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Over Sanding Plywood Butt Joint - Uneven Stain

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Forum topic by FredT posted 03-10-2011 05:49 PM 2406 views 0 times favorited 10 replies Add to Favorites Watch
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FredT

17 posts in 2094 days


03-10-2011 05:49 PM

Topic tags/keywords: sanding finishing veneering

I just refaced some of my cabinets at the house and was trying to be very careful not to over sand, but apparently I did in some areas and now the stain won’t take very well. The joints appear to be lighter. As of now I have tried to blend the joint by spraying over to try and blend the unevenness. Would adding a little Farmwood wood filler help to absorb more stain in those areas and of course not sanding help any? Any suggestions…?


10 replies so far

View cabmaker's profile

cabmaker

1506 posts in 2269 days


#1 posted 03-10-2011 11:56 PM

Fred, sorry to hear your dilema. You are not the first to experiance this . I know its too late now but I would never use finer than 120 grit in that situation. Too many unknowns to give you a good way out on this. What did you stain with ? Have you tried to give it a quick sanding with coarser grit ? You may have already gone too far. If you used an oil stain (wiping stain) you may want to apply liberally on affected area then sand with 220 by hand or as you mentioned simply fog over it with spray and lapp into the remaining field areas moving a little faster. I do hope you used an oil stain and not a water or laquer based stain.BTW what I meant above is too sand the stain in shortley after you have applied liberally. Good luck with it and keep us posted.

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FredT

17 posts in 2094 days


#2 posted 03-11-2011 01:14 AM

Thank you so much for replying. I sanded the face front with 220 grit initially and I am using a Minwax english chestnut oil stain product which is not particularly my favorite product, but it matched closest to some existing color. Then again I can’t blame the stain here. I fogged over, but in order to match closely it seems to cake up and that isn’t gonna help any. I blended it pretty well, but now I am concerned with the solvents in the polyurethane (Sherwin William’s Wood Classics) causing a run when applied. I am going to try the sanding method you suggested. Thanks again.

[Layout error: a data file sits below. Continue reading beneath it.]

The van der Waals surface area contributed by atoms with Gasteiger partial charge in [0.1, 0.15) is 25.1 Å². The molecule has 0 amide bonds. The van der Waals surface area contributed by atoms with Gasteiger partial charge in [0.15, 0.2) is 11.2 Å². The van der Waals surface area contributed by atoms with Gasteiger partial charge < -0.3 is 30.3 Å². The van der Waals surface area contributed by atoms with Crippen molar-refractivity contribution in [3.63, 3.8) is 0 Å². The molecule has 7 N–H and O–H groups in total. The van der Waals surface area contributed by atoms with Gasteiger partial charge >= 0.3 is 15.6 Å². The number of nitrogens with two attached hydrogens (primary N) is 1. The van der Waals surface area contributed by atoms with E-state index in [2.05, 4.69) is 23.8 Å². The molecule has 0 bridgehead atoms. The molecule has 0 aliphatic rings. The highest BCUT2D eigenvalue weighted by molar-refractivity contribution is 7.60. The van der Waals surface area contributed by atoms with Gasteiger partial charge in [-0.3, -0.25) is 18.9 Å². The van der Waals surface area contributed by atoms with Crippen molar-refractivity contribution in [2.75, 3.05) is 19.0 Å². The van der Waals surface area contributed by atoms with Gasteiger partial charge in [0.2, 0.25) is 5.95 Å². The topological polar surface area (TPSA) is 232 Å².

View Sawkerf's profile

Sawkerf

1730 posts in 2529 days


#3 posted 03-11-2011 02:22 AM

I wouldn’t sand any more than you already have – it ain’t gonna get better. I’ve hidden minor sand thrus with colored pencils from an artist supply store. You can usually find a good color match.

-- Adversity doesn't build character...................it reveals it.

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FredT

17 posts in 2094 days


#4 posted 03-11-2011 02:43 AM

Thank you Sawkerf…... Never heard that before and particular brand color pencil…

View woody57's profile

woody57

647 posts in 2887 days


#5 posted 03-11-2011 02:46 AM

Yeah, I’ve done this before too. I have used touch up markers which are made to cover up scratches on furniture after the movers are done with it. Heck I’ve even used paint that is close to the stain color. The trick is you have to blend it in so you have a very gradual shade difference. Use a rag with a little mineral spirits and rub it out. Good luck.

-- Emmett, from Georgia

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Sawkerf

1730 posts in 2529 days


#6 posted 03-11-2011 06:26 AM

I don’t remember the brand, but it shouldn’t matter as long as the color is right.

-- Adversity doesn't build character...................it reveals it.

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FredT

17 posts in 2094 days


#7 posted 03-11-2011 06:52 AM

I tried the sanding method, but unfortunately it just didn’t work out. Gonna move on to blend with some sort of other medium other than stain to hopefully blend. What a mess! Lesson definitely learned!

View HokieMojo's profile

HokieMojo

2103 posts in 3188 days


#8 posted 03-11-2011 07:11 AM

if you can experiment on a hidden section, you might want to try using minwax polyshades. it is a pigmented polyuerethane. since it sits on top of the wood, it doesn’t need to absorb evenly. I had VERY mixed results with it, but it might be worth a shot.

View FredT's profile

FredT

17 posts in 2094 days


#9 posted 03-11-2011 05:44 PM

Thank you for the suggestion HokieMojo, but there is no match of polyshades to the current stain I am using.

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FredT

17 posts in 2094 days


#10 posted 03-11-2011 05:47 PM

I am gonna try oil pastels that I borrowed from an art teacher which can be varnished over with out any problems. So I will report back with some pictures if it works….. Thanks to all for you suggestions….

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